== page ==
Sunday, June 26, 2022
1Nurse stole controlled drugs

Nurse stole controlled drugs


A NURSE is facing being struck off after she was caught stealing controlled drugs from the care home she worked at – claiming she took them for help with back problems.

Mary Anne Harper, 57, was caught when colleagues noticed a shortfall in Diazepam tablets at the Grange Care Home in Bo‘ness, West Lothian.

After a series of checks which showed the drugs only seemed to disappear during her shifts, Harper admitted to bosses that she had been taking them for her own use.

Harper kept her job as staff nurse at the 55-bed care home – and bosses urged her to seek help from her GP and get counselling for what they considered to be a drink problem.

But just over a year later, drugs started to go missing again – this time painkillers Dihydrocodeine and Co-Dydramol – and Harper admitted she had been at it again.

She suspended and later dismissed from her job at the care home for the elderly – now known as Nightingale Grange.

Yesterday, a panel of the competence and conduct committee of the Nursing and Midwifery Council found her guilty of dishonestly removing Diazepam, and taking 19 Dihydrocodeine tablets and 10 Co-Dydramol tablets.

At the hearing in Edinburgh, her former colleagues told of their discovery that someone was stealing drugs.

Ian Milne, a former manager of the care home, said that the first thing he knew about missing drugs was when senior staff nurse Evelyn Miles informed him.

He said: “In the middle of December 2005, it was brought to my attention by Evelyn Miles that there seemed to be Diazepam tablets not accounted for.

“This was the first I became aware that there was an issue. I asked senior nursing staff to conduct a check of the medications over a two to three week period so I could work out when it was happening and who if anyone was responsible.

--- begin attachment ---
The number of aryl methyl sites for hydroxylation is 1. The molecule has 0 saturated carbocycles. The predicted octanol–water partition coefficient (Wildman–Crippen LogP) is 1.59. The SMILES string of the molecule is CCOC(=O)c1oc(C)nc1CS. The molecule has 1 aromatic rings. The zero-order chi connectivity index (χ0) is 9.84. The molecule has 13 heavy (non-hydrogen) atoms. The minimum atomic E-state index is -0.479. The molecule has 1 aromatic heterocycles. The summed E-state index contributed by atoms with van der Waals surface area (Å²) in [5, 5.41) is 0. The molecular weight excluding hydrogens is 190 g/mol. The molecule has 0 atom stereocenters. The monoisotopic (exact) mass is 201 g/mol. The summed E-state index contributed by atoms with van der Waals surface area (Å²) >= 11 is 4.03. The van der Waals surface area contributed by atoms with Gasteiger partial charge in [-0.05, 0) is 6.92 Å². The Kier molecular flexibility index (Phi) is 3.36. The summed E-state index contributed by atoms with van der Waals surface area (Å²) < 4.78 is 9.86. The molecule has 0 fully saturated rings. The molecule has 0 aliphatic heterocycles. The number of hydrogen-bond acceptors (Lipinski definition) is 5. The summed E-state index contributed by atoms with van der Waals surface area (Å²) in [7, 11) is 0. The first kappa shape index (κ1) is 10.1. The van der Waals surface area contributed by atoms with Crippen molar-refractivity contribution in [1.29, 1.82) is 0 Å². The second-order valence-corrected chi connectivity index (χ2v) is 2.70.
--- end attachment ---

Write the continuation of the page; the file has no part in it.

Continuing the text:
“Over the period it became evident that it was only happening when staff nurse Mary Harper was on duty.

“We are looking at something in the region of 15 – 30 tablets went missing during the three-week period.”

Evelyn Miles – who discovered the shortfall in the tablets while she carried out the duty of checking the delivery from the pharmacy – added: “I count the tablets. There was a discrepancy which I noted and reported. It was about half a strip that was missing which is around 14 tablets.”

Harper was invited by Mr Milne to an internal disciplinary hearing at which stage the nurse fully admitted her involvement.

Harper was allowed to keep her job – but Mr Milne urged her to get help and put support mechanisms in place which Harper agreed to.

But just over a year later – when Mr Milne was no longer managing the care home and his former deputy Elizabeth Colston had stepped in – drugs started to go missing again.

Again it was Mrs Miles who noticed the problem – this time with missing Dehydracodiene.

She said: “I checked the notes to see if anything had been lost or the bottle had been dropped. I was shocked to be honest because I remember I noticed the missing drugs on a Monday and I could remember using the same bottle on the Friday and it was so full that I almost spilled it everywhere. Now there were approximately 48 tablets not accounted for.”

Mrs Colston said she carried out similar checks to previously held by Mr Milne and found similar results – the drugs only seemed to disappear on Harper’s shifts.

So Harper was suspended on full pay, attended a disciplinary hearing where she admitted taking the drug, and was eventually dismissed.

Mrs Colston said: “Mary needed help and that was obvious for a while. She had a great deal of problems, she had a drink problem,

She also had bad shakes and we think she was taking the drugs to stop herself shaking.

“When she was on shift she liked doing the drug rounds because she didn’t like being out on the floor, so she used to ask to do them.

“When I invited her to my office to suspend her, she said there was no point in trying to deny it and she said ‘I hold my hands up’.

“She told me that every time she had taken drugs, she told herself it was the last time. But it never was.”

But the panel were also read a written statement from William Cullen who was an administrator at the home during the issues with Harper.

In it he said: “Mary admitted to taking the drugs and when asked for an explanation she stated she had severe back pain and her doctor was not prescribing her anything.”

The hearing continues.

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